Hadrian Bisexual Emperor 125AD Silver Ancient Roman Coin Liberty Cult i51177

Hadrian Bisexual Emperor 125AD Silver Ancient Roman Coin Liberty Cult i51177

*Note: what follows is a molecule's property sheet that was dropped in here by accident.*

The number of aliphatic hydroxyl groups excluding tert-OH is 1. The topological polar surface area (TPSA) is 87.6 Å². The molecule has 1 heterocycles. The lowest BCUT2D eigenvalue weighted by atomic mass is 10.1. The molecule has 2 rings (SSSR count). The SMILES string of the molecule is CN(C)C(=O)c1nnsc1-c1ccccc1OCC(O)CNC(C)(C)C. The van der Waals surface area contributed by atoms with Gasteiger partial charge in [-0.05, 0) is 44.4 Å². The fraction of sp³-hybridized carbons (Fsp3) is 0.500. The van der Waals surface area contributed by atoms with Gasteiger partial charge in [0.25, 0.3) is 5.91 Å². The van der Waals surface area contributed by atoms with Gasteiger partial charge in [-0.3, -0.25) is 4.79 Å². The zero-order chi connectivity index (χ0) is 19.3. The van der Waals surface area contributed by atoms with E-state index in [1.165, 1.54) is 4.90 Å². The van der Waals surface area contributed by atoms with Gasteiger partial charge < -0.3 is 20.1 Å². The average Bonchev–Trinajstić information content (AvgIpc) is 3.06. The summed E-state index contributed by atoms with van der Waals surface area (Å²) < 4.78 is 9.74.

Hadrian Bisexual Emperor 125AD Silver Ancient Roman Coin Liberty Cult i51177